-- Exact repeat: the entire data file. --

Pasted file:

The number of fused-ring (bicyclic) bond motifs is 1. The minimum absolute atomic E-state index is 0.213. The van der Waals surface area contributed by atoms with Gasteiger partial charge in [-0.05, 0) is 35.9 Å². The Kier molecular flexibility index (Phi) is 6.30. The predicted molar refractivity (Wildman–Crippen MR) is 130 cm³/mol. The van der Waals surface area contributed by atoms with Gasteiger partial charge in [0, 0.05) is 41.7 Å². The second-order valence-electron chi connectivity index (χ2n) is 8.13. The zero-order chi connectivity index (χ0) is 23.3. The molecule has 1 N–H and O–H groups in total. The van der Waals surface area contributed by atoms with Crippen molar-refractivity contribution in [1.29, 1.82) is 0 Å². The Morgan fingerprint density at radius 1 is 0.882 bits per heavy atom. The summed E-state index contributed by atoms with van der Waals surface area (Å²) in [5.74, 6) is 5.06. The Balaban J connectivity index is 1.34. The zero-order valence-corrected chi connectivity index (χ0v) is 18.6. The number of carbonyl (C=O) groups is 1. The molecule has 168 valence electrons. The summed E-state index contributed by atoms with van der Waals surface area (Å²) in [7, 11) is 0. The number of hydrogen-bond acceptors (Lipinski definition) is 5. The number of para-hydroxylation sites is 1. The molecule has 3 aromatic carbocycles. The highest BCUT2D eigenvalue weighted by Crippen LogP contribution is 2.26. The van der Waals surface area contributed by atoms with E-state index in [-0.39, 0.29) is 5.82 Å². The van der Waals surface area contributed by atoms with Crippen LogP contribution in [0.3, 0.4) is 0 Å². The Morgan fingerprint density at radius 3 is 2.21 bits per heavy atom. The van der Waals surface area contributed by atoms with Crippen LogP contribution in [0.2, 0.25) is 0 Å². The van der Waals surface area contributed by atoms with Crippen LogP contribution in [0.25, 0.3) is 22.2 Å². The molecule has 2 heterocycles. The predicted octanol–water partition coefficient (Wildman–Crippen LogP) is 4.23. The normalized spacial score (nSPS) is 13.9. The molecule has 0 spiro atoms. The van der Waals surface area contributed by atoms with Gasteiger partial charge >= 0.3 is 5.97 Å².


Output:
The number of fused-ring (bicyclic) bond motifs is 1. The minimum absolute atomic E-state index is 0.213. The van der Waals surface area contributed by atoms with Gasteiger partial charge in [-0.05, 0) is 35.9 Å². The Kier molecular flexibility index (Phi) is 6.30. The predicted molar refractivity (Wildman–Crippen MR) is 130 cm³/mol. The van der Waals surface area contributed by atoms with Gasteiger partial charge in [0, 0.05) is 41.7 Å². The second-order valence-electron chi connectivity index (χ2n) is 8.13. The zero-order chi connectivity index (χ0) is 23.3. The molecule has 1 N–H and O–H groups in total. The van der Waals surface area contributed by atoms with Crippen molar-refractivity contribution in [1.29, 1.82) is 0 Å². The Morgan fingerprint density at radius 1 is 0.882 bits per heavy atom. The summed E-state index contributed by atoms with van der Waals surface area (Å²) in [5.74, 6) is 5.06. The Balaban J connectivity index is 1.34. The zero-order valence-corrected chi connectivity index (χ0v) is 18.6. The number of carbonyl (C=O) groups is 1. The molecule has 168 valence electrons. The summed E-state index contributed by atoms with van der Waals surface area (Å²) in [7, 11) is 0. The number of hydrogen-bond acceptors (Lipinski definition) is 5. The number of para-hydroxylation sites is 1. The molecule has 3 aromatic carbocycles. The highest BCUT2D eigenvalue weighted by Crippen LogP contribution is 2.26. The van der Waals surface area contributed by atoms with E-state index in [-0.39, 0.29) is 5.82 Å². The van der Waals surface area contributed by atoms with Crippen LogP contribution in [0.3, 0.4) is 0 Å². The Morgan fingerprint density at radius 3 is 2.21 bits per heavy atom. The van der Waals surface area contributed by atoms with Crippen LogP contribution in [0.2, 0.25) is 0 Å². The van der Waals surface area contributed by atoms with Crippen LogP contribution in [0.25, 0.3) is 22.2 Å². The molecule has 2 heterocycles. The predicted octanol–water partition coefficient (Wildman–Crippen LogP) is 4.23. The normalized spacial score (nSPS) is 13.9. The molecule has 0 spiro atoms. The van der Waals surface area contributed by atoms with Gasteiger partial charge >= 0.3 is 5.97 Å².